At this stage, I still have to relearn what I should be seeing in the subject, such as component shapes within the whole, and developing some basic ability. I can understand going without pencil being more fun as you advance, but I'm a long long way off that.
    My coworker had some great success at going from zero skills to feeling much more confident by following this draw a box website :

    http://drawabox.com

    Seems like the sort of thing I really need to do myself too but have no patience for 🤣



    Sent from my SM-N950F using Tapatalk

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    Default Re: Sketching: Pencil then ink?

    Quote Originally Posted by calamus View Post
    I'm now using a fine nibbed fountain pen for drawing. I saw on another thread on this forum an example of a very cool technique. Heres a link to it: https://fpgeeks.com/forum/showthread...y-Ink-17/page4. It's the post by suzy01 near the middle of the page. She first did a drawing in pen and ink, then went over it here and there lightly with a water brush (Japanese invention, hollow handle holds water) and the cross-hatching blended together and made a nice gradient. Changes the character of the piece completely. Very nice effect. I'm ordering some Pentel water brushes and will be playing with that technique.
    Thank you. A normal brush with clean water would achieve the same as Wuddus observed. The reason I bought aqua brushes in the first place was to fill them with a diluted mix of ink and water to make a brushpen (which is OK but you need to add orings to avoid inky fingers), I never draw at home so a dip pen, ink bottle and traditional brush was not practical on the train. My next experiment is to use my aqua brush with a watercolour set to see how well that works on the go now that I have found a good waterproof ink (de atramentis black document ink on case you're wondering). I've read that it's doable by wiping the brush on a small sponge when you want to change colours.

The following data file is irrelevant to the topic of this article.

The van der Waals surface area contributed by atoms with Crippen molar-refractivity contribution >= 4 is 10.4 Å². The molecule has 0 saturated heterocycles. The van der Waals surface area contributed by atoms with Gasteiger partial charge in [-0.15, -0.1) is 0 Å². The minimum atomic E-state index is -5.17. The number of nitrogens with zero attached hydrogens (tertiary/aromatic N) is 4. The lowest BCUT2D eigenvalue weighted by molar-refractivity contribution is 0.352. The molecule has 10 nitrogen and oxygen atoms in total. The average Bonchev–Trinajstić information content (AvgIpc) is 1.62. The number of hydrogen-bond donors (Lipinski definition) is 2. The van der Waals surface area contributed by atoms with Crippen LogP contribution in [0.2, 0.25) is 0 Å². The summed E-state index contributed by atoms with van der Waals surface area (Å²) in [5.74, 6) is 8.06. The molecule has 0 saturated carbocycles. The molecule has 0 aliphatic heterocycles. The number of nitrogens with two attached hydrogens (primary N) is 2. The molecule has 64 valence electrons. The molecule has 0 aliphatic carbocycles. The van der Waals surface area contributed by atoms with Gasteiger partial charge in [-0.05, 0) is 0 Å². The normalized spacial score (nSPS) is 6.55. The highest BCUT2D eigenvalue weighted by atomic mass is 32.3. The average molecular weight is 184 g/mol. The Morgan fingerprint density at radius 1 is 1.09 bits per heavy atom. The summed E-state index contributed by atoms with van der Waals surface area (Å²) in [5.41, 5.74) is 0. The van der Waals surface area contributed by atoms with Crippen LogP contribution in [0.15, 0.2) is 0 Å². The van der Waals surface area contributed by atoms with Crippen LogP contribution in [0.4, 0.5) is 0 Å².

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    Default Re: Sketching: Pencil then ink?

    Quote Originally Posted by suzy01 View Post
    Quote Originally Posted by Wuddus View Post
    At this stage, I still have to relearn what I should be seeing in the subject, such as component shapes within the whole, and developing some basic ability. I can understand going without pencil being more fun as you advance, but I'm a long long way off that.
    My coworker had some great success at going from zero skills to feeling much more confident by following this draw a box website :

    http://drawabox.com

    Seems like the sort of thing I really need to do myself too but have no patience for 🤣



    Sent from my SM-N950F using Tapatalk
    But you sketch 'in the wild,' right? Which is really cool.

    My only true waterproof ink is Noodler's Bad Green Gator. Which is green, not black. And will leave lacquer-like particles in your pen.

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    Default Re: Sketching: Pencil then ink?

    Quote Originally Posted by Sailor Kenshin View Post

    But you sketch 'in the wild,' right? Which is really cool.